• Respect the tiny, still-developing digestive system of your infant. Babies have limited enzyme production, which is necessary for the digestion of foods. It takes up to 28 months, just around the time when molar teeth are fully developed for the big-gun carbohydrate enzymes (namely amylase) to fully kick into gear. Foods like cereals, grains, and breads are very challenging for little ones to digest.

1 Clemente, J., Ursell, L., Wegener Parfrey, L., Knight, R. (2012). The impact of the Gut Microbiota on Human Health: An Integrative View. Cell, 148(6), 1258-1270.

2 Yano, Jessica M. and Yu, Kristie and Donaldson, Gregory P. and Shastri, Gauri G. and Ann, Phoebe and Ma, Liang and Nagler, Cathryn R. and Ismagilov, Rustem F. and Mazmanian, Sarkis K. and Hsiao, Elaine Y. (2015) Indigenous Bacteria from the Gut Microbiota Regulate Host Serotonin Biosynthesis. Cell, 161 (2). pp. 264-276.

3 Eisenhofer G, Aneman A, Friberg P, Hooper D, Fåndriks L, Lonroth H, Hunyady B, Mezey E. Substantial production of dopamine in the human gastrointestinal tract. The Journal of Clinical Endocrinology & Metabolism, Volume 82, Issue 11, 1 November 1997, Pages 3864–3871.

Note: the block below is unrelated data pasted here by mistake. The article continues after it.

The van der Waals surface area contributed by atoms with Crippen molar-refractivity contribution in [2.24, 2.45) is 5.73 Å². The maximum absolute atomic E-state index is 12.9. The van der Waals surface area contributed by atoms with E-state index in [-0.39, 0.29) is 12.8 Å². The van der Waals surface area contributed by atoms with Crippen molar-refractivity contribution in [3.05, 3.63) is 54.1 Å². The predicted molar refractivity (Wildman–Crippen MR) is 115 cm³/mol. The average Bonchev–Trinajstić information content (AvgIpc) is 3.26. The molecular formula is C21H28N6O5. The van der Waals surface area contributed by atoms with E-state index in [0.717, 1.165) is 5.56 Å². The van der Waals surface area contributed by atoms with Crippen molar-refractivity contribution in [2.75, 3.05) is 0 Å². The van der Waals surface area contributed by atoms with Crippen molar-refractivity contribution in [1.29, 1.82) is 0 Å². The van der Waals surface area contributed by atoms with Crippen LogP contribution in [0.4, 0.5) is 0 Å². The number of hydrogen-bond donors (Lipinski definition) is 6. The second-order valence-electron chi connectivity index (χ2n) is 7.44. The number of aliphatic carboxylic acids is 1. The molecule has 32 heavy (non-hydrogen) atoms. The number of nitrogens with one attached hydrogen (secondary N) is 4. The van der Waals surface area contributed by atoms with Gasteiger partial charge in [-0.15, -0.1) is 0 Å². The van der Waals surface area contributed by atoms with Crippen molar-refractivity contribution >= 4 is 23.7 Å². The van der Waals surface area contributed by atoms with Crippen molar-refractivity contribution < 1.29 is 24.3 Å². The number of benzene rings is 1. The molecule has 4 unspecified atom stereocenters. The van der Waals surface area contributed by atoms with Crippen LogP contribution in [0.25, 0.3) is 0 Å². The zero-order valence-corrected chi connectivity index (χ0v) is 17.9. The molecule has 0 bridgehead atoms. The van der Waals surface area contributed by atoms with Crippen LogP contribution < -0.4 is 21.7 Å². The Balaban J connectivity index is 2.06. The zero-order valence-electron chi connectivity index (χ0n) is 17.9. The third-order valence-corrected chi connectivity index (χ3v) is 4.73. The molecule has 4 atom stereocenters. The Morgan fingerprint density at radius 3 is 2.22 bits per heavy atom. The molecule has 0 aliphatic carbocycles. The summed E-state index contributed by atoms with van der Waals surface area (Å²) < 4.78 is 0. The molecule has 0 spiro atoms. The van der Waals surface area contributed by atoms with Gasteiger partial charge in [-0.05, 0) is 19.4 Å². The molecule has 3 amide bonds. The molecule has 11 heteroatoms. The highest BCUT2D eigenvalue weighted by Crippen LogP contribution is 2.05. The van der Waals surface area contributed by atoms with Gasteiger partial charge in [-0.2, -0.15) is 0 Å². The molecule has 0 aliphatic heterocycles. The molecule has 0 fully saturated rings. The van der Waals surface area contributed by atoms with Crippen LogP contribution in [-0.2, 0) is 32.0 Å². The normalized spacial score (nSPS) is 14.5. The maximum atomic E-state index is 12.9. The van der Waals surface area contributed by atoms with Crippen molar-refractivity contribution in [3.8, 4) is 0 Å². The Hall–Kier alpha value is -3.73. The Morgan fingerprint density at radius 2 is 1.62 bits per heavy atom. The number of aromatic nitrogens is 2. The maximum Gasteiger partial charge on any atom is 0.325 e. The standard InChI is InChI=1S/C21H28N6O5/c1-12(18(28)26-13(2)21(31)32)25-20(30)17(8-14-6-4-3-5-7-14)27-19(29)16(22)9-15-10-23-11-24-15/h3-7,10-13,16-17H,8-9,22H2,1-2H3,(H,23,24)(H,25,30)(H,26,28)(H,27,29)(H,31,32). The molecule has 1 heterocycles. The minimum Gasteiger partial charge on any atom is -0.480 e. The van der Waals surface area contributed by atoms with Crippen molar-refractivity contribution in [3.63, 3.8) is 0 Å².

4 Mueller, Noel, Bakacs, Elizabeth, Combellick, Joan, Grigoryan, Zoya, and Dominguez-Bello, Maria. The infant microbiome development: mom matters. Trends Mol Med, 2015 Feb; 21(2): 109-117.

5 Stojanovic N, et al. Normal vaginal flora, disorders and application of probiotics in pregnancy. Arch Gynecol Obstet. 2012;286:325–332.

6 Barthow C., Wickens K., Stanley T. The Probiotics in Pregnancy Study (PIP Study): rationale and design of a double-blind randomised controlled trial to improve maternal health during pregnancy and prevent infant eczema and allergy. BMC Pregnancy Childbirth. 2016;16:133.